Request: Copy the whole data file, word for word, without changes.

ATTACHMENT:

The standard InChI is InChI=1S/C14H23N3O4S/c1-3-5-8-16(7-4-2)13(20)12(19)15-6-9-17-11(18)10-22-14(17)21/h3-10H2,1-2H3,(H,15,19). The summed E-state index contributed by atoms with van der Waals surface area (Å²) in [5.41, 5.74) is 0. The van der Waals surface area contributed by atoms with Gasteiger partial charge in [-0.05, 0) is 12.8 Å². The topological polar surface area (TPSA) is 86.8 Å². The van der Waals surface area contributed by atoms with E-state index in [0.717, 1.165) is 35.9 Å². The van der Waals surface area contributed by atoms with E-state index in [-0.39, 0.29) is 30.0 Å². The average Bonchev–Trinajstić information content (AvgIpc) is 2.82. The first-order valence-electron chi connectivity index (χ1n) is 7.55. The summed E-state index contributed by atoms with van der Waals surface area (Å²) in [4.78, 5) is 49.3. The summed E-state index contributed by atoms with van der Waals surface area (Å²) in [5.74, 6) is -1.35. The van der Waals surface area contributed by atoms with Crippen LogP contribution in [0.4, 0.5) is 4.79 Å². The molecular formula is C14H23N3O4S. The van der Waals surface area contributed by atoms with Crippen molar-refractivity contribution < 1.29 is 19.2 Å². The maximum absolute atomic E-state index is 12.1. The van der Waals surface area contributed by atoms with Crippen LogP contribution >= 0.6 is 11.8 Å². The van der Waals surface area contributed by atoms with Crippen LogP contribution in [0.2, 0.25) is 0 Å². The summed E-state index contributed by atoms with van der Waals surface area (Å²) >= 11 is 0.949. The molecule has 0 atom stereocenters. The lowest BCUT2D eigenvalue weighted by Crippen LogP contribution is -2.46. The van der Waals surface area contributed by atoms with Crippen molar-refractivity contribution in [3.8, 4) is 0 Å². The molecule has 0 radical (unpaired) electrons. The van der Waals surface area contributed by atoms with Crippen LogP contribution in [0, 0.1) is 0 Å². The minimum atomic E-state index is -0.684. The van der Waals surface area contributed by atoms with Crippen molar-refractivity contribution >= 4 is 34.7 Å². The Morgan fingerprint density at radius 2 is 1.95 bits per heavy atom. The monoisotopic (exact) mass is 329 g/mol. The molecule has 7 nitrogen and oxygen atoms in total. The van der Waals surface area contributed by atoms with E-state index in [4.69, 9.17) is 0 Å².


The standard InChI is InChI=1S/C14H23N3O4S/c1-3-5-8-16(7-4-2)13(20)12(19)15-6-9-17-11(18)10-22-14(17)21/h3-10H2,1-2H3,(H,15,19). The summed E-state index contributed by atoms with van der Waals surface area (Å²) in [5.41, 5.74) is 0. The van der Waals surface area contributed by atoms with Gasteiger partial charge in [-0.05, 0) is 12.8 Å². The topological polar surface area (TPSA) is 86.8 Å². The van der Waals surface area contributed by atoms with E-state index in [0.717, 1.165) is 35.9 Å². The van der Waals surface area contributed by atoms with E-state index in [-0.39, 0.29) is 30.0 Å². The average Bonchev–Trinajstić information content (AvgIpc) is 2.82. The first-order valence-electron chi connectivity index (χ1n) is 7.55. The summed E-state index contributed by atoms with van der Waals surface area (Å²) in [4.78, 5) is 49.3. The summed E-state index contributed by atoms with van der Waals surface area (Å²) in [5.74, 6) is -1.35. The van der Waals surface area contributed by atoms with Crippen LogP contribution in [0.4, 0.5) is 4.79 Å². The molecular formula is C14H23N3O4S. The van der Waals surface area contributed by atoms with Crippen molar-refractivity contribution < 1.29 is 19.2 Å². The maximum absolute atomic E-state index is 12.1. The van der Waals surface area contributed by atoms with Crippen LogP contribution >= 0.6 is 11.8 Å². The van der Waals surface area contributed by atoms with Crippen LogP contribution in [0.2, 0.25) is 0 Å². The summed E-state index contributed by atoms with van der Waals surface area (Å²) >= 11 is 0.949. The molecule has 0 atom stereocenters. The lowest BCUT2D eigenvalue weighted by Crippen LogP contribution is -2.46. The van der Waals surface area contributed by atoms with Crippen molar-refractivity contribution in [3.8, 4) is 0 Å². The molecule has 0 radical (unpaired) electrons. The van der Waals surface area contributed by atoms with Crippen LogP contribution in [0, 0.1) is 0 Å². The minimum atomic E-state index is -0.684. The van der Waals surface area contributed by atoms with Crippen molar-refractivity contribution >= 4 is 34.7 Å². The Morgan fingerprint density at radius 2 is 1.95 bits per heavy atom. The monoisotopic (exact) mass is 329 g/mol. The molecule has 7 nitrogen and oxygen atoms in total. The van der Waals surface area contributed by atoms with E-state index in [4.69, 9.17) is 0 Å².